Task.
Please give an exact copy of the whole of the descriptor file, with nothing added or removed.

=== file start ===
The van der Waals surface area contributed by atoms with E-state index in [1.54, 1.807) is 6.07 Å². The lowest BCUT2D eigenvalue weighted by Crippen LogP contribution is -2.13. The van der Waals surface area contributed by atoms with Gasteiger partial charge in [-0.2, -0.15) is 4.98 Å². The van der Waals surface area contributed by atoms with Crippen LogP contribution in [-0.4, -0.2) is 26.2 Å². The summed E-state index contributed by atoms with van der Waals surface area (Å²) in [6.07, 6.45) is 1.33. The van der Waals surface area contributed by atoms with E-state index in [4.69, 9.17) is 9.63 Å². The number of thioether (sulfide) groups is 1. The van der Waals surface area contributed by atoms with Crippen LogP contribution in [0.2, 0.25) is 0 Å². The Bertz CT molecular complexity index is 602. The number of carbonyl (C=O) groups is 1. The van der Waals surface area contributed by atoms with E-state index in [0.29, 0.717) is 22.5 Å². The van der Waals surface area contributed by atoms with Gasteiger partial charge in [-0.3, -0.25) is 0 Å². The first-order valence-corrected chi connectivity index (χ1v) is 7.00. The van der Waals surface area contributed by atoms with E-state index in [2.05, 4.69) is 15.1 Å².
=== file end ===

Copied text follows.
The van der Waals surface area contributed by atoms with E-state index in [1.54, 1.807) is 6.07 Å². The lowest BCUT2D eigenvalue weighted by Crippen LogP contribution is -2.13. The van der Waals surface area contributed by atoms with Gasteiger partial charge in [-0.2, -0.15) is 4.98 Å². The van der Waals surface area contributed by atoms with Crippen LogP contribution in [-0.4, -0.2) is 26.2 Å². The summed E-state index contributed by atoms with van der Waals surface area (Å²) in [6.07, 6.45) is 1.33. The van der Waals surface area contributed by atoms with E-state index in [4.69, 9.17) is 9.63 Å². The number of thioether (sulfide) groups is 1. The van der Waals surface area contributed by atoms with Crippen LogP contribution in [0.2, 0.25) is 0 Å². The Bertz CT molecular complexity index is 602. The number of carbonyl (C=O) groups is 1. The van der Waals surface area contributed by atoms with E-state index in [0.29, 0.717) is 22.5 Å². The van der Waals surface area contributed by atoms with Gasteiger partial charge in [-0.3, -0.25) is 0 Å². The first-order valence-corrected chi connectivity index (χ1v) is 7.00. The van der Waals surface area contributed by atoms with E-state index in [2.05, 4.69) is 15.1 Å².